Aquilegia(redirected from Columbine (botany))
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, any plant of the genus Aquilegia, temperate-zone perennials of the family Ranunculaceae (buttercup family), popular both as wildflowers and as garden flowers. Columbines have delicate and attractive foliage and flower petals with long spurs that secrete nectar.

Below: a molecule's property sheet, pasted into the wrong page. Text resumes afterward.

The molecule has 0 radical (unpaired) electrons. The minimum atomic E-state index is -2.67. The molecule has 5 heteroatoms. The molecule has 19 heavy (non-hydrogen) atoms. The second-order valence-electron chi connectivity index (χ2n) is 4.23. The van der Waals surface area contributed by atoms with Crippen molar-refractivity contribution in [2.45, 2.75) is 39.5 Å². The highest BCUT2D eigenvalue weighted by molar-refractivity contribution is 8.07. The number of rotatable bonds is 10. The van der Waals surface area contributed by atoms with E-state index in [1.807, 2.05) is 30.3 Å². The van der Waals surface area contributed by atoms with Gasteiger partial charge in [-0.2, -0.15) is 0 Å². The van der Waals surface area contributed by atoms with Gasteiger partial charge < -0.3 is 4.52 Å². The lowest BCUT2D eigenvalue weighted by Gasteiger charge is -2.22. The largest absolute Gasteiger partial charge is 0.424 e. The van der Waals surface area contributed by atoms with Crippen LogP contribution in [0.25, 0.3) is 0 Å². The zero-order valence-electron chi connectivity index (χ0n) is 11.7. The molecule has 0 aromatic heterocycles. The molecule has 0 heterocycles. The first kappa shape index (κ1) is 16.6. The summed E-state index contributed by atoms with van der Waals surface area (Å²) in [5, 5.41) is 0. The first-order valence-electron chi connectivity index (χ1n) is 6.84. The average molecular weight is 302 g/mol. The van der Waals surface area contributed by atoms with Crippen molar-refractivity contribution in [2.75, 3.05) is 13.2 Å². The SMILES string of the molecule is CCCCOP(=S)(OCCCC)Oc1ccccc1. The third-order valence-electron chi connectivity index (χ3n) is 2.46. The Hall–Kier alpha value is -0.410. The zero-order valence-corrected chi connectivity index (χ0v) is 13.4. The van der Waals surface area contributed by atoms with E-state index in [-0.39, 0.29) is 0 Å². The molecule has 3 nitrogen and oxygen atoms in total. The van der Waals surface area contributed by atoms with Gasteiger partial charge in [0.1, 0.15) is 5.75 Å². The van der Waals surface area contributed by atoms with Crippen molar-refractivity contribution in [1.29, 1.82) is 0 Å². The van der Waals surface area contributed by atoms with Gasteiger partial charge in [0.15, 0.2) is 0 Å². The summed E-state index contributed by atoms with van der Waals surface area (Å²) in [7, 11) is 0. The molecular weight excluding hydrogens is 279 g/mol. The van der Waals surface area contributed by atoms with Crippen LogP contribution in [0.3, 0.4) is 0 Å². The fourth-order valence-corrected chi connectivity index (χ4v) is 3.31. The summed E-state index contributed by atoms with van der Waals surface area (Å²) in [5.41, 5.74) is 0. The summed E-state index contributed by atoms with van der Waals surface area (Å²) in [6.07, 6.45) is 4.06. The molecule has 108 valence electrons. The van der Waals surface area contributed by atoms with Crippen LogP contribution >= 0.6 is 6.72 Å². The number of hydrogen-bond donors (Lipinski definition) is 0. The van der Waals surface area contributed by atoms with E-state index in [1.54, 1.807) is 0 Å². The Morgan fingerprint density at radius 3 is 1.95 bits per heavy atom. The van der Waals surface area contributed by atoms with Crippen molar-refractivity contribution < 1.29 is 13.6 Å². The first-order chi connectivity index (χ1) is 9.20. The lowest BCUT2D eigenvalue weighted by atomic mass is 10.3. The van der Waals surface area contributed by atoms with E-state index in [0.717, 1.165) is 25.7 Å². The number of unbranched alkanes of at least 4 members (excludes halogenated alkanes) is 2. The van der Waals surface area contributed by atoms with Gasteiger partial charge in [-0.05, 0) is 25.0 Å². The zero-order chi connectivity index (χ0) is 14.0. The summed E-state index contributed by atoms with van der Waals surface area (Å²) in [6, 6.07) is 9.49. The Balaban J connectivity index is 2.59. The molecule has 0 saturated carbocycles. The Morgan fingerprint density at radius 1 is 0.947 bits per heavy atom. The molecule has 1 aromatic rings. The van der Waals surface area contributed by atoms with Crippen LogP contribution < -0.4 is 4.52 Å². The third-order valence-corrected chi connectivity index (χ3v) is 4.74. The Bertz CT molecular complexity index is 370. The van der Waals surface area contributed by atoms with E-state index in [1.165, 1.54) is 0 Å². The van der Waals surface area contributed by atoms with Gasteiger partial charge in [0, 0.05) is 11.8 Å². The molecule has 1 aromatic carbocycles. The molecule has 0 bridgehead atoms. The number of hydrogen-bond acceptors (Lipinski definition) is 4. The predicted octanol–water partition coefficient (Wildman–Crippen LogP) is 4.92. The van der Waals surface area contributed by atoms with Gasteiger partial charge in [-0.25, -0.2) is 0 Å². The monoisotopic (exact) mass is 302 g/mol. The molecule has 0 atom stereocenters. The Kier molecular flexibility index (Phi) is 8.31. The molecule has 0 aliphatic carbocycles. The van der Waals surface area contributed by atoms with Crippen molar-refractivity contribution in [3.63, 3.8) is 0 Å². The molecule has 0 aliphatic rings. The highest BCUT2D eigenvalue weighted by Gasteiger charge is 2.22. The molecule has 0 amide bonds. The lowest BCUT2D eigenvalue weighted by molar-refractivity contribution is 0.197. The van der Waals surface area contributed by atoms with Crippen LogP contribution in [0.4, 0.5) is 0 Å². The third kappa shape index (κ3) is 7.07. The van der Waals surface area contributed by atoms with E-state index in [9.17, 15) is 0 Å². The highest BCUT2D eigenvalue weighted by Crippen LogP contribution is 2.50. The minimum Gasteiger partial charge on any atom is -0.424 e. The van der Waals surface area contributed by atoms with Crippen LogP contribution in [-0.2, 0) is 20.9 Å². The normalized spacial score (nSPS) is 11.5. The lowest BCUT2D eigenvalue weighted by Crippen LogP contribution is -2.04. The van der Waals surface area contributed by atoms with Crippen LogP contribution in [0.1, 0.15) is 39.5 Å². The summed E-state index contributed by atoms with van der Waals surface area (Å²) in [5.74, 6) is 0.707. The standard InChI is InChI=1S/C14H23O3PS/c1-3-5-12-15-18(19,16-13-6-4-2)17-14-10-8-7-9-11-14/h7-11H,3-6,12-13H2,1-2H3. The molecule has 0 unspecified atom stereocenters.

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a genus of perennial herbaceous plants of the family Ranunculaceae. The flowers have five large brightly colored sepals and five funnel-shaped petals extended forward into a spur. The petals are blue, violet, or sometimes red, pink, or white. The fruit is an aggregate follicle. There are about 75 known species in the temperate zone of Europe, Asia, and America. The plants of the genus Aquilegia grow on forest edges, along river valleys, and in mountains. In the USSR there are about 20 species. Some species of Aquilegia have long been grown in gardens and have yielded many valuable forms and interspecific hybrids; long-spur hybrids are especially valued. A widely distributed species is the columbine (A. vulgaris), of which there are varieties with simple and double flowers. The species A. glandulosa is valued as an ornament for its attractive large light-blue flowers with white centers.